Here are my top tips for Exmouth:
- Scan the coast for a spot to fish, dive, spearfish, snorkel or surf. Familiarise yourself with fishing zones and sanctuary zones. Huge fines apply if you’re caught doing the wrong thing.
- Want to dive deeper? Take a tinny out to explore the outer-reefs and beyond.
- Scuba dive the Navy Pier.
- If the winds in, take a hike through Yardie Creek Gorge, Mand Mandu or Charles Knife Canyon.
- Whalebone Brewery for delicious pizza and live music.
- Wednesday night burgers and live music at Yardie Creek Homestead Café
- Surf your heart out. I won’t say where but you will suss it out.
- Dunes Beach for sunset and community gatherings. The carpark at Dunes feels like you’ve stepped back in time, to re-live the 70s hippie era.
- Park at the Lighthouse for sunset, cheese and wine.
- Need a shower? Town Beach is where all the travellers gather to use the public showers
- Froth Brewery for live music and the spot where all the salty, cool cats hang out
- Inhala Yoga Studio is a must! If you’ve driven this far, you’re probably due for a good stretch. The lovely ladies who run Inhala have created a beautiful space in their home to practice. They offer a delicious menu of yoga, including yoga for surfers, pranayama and breathwork for freediving, vinyasa, yin and much, much more.
Where to sleep:
The Ningaloo Lighthouse has been my Winter home for the past two years. But sadly, the site will close in 2020. Your next best bet is Yardie Homestead Caravan Park. It’s about half an hour out of town, but worth the drive. There are other camping options in town, but the vibe isn’t the same.
Four days to explore Exmouth is a minimum. You can possibly get away with free-camping, but I encourage you to support local, small towns and economies and dish out a few bucks to pay for a good night’s sleep.
One more thing….
We can’t discuss the Ningaloo area, without mentioning the ‘Protect the Ningaloo’ campaign. I won’t dive deep into the environmental issues now. However, if you’d like to know more, my good friend Anthony James has a podcast worth checking out. Head to the RegenNarration website and listen to episode #18, ‘Protecting the Ningaloo’. It’s inspiring to see community come together to protect this sacred land.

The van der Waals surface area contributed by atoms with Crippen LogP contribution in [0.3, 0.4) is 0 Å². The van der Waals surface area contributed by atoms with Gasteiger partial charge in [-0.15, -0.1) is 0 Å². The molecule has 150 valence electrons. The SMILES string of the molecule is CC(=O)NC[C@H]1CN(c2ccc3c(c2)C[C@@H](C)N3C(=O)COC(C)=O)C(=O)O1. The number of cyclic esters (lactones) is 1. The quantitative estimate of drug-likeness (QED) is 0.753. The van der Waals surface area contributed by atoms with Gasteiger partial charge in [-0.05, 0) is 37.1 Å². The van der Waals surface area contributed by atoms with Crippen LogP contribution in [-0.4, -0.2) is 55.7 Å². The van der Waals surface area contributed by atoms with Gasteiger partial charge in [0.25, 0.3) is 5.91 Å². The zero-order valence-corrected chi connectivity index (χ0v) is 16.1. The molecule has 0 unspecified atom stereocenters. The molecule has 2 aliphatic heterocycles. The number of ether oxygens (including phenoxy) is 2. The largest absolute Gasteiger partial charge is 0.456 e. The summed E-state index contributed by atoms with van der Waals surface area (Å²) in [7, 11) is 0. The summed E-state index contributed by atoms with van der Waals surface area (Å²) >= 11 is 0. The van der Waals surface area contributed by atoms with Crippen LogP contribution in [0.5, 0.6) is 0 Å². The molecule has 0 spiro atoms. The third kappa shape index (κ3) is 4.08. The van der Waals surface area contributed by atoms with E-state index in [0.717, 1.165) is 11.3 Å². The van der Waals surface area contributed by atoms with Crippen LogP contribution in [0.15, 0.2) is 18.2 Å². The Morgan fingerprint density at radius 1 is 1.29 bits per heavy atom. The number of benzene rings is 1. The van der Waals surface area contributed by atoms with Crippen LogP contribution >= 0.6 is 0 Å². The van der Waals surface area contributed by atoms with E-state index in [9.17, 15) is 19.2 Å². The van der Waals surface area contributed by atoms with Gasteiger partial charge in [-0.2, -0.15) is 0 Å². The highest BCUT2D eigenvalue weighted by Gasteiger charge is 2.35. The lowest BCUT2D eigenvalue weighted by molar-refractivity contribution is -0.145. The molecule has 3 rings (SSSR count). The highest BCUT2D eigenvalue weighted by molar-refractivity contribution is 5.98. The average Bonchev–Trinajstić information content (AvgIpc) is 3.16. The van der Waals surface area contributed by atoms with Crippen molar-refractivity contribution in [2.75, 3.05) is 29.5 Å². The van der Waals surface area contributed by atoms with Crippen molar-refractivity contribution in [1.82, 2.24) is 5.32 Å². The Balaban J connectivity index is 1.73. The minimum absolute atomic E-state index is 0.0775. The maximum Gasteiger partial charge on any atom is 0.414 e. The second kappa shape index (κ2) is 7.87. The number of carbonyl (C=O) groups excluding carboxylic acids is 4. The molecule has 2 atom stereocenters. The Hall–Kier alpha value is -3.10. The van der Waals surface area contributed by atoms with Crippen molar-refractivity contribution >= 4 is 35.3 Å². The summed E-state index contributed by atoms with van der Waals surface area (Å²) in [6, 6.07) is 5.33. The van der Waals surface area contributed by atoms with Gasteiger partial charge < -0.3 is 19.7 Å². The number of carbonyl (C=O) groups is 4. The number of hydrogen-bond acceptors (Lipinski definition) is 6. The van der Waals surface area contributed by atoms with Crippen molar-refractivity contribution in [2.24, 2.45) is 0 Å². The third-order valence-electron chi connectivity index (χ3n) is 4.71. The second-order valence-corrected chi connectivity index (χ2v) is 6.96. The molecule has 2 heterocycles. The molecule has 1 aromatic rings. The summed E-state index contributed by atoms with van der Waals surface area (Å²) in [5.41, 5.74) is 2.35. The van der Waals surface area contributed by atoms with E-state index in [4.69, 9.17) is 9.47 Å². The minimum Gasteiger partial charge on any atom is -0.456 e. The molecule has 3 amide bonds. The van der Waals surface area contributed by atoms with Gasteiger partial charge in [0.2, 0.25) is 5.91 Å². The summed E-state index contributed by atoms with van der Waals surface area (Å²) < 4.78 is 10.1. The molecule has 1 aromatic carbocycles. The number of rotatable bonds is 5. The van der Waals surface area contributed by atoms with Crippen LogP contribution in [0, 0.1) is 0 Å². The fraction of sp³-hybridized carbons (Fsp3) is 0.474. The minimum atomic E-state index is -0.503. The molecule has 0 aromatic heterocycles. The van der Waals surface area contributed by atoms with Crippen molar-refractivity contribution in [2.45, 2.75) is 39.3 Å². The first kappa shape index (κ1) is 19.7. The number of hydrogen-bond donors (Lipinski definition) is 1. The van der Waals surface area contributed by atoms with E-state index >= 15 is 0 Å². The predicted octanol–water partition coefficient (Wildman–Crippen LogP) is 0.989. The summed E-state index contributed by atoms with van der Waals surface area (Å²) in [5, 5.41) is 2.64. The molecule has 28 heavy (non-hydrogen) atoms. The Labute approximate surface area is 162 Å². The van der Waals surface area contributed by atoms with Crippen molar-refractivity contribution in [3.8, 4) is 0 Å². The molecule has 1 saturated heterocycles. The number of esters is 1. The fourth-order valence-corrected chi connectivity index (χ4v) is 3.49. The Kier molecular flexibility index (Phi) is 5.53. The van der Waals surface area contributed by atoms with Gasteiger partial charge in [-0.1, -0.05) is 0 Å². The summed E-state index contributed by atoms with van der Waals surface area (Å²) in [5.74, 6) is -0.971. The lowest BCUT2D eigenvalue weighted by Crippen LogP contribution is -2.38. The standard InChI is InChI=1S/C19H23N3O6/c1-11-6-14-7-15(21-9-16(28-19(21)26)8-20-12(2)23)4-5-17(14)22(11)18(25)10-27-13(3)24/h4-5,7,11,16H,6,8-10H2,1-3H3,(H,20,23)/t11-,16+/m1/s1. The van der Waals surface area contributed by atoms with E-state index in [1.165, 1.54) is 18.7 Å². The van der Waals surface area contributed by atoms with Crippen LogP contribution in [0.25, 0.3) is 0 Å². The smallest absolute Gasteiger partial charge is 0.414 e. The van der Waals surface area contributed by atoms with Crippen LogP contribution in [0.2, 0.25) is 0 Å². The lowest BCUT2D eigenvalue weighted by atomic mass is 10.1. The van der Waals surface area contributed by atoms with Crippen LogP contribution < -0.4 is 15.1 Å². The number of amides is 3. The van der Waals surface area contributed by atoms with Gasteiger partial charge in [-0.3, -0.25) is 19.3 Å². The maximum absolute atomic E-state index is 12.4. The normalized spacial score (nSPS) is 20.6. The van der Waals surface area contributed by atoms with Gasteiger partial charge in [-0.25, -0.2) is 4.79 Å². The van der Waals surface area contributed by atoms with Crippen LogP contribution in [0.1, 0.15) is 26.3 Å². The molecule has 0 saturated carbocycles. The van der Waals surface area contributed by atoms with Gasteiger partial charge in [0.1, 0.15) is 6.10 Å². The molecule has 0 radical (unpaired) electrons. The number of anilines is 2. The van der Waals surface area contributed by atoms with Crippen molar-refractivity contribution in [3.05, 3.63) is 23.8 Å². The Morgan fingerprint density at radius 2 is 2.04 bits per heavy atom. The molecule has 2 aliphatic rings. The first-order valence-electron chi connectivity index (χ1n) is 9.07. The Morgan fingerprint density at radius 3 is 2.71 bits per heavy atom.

Ps. Karajini National Park (Banjima Country)
Surprise! I was saving the best for last. Only 580km inland from Exmouth, exists the fairyland world of Karajini.I say ‘only’, because once you’ve arrived at the tail-end of your great WA road trip, 580km is a stroll in the park.If you’re salt-watered out and thirsty for some freshness, take a de-tour past this wonderland. Here you’ll find gorges, waterholes, caves, history, waterfalls and tall, blue Avatars… (not quite, but you may think you’ve stumbled across an enchanting world, similar to that of the film Avatar).
Photos by @gottago.buffalo
Where to sleep: As Karajini is a National Park, you can’t free-camp, but reasonably priced campsites are available. Dale’s National Park camping ground is $11 per person/per night. No showers and the toilets aren’t great. Dale’s campsite is next to Fern Pool, Circular Pool and Fortescue all. Alternatively, you can stay at the Eco Retreat, which is $20 per night/per person. Toilets and showers on site. Otherwise, there is a nice (FREE) rest area you can stay at called Hamersley Gorge. No toilets or showers but rubbish bins provided.
And voila! You’ve reached your final destination.
Now it’s time to head back to the big smoke, which is Perth. For a change of scene, you have the option to take the in-land road and pass through some old mining towns, such as Mount Magnet, Newman and Tom Price.
Or, maybe your road trip continues. You may love the Wild West so much, that you forget about all your responsibilities and end up in the Pilbara or the Kimberly Region. Some people go north for a holiday and return some seven years later.
Where will your journey take you?
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I would like to acknowledge the following Aboriginal Regions, which you may pass on your journey to North-Western Australia:
Wadjuk Noongar Boodja, Yuat Country, Yamatji Country, Nanda Country, Nyinggulu Reef & Country, Gnulli Country, Banjima Country
The Aboriginal people of these regions are the true custodians of the land. I acknowledge all past, present and future Aboriginal people and thank them for allowing us to walk safely on their sacred lands.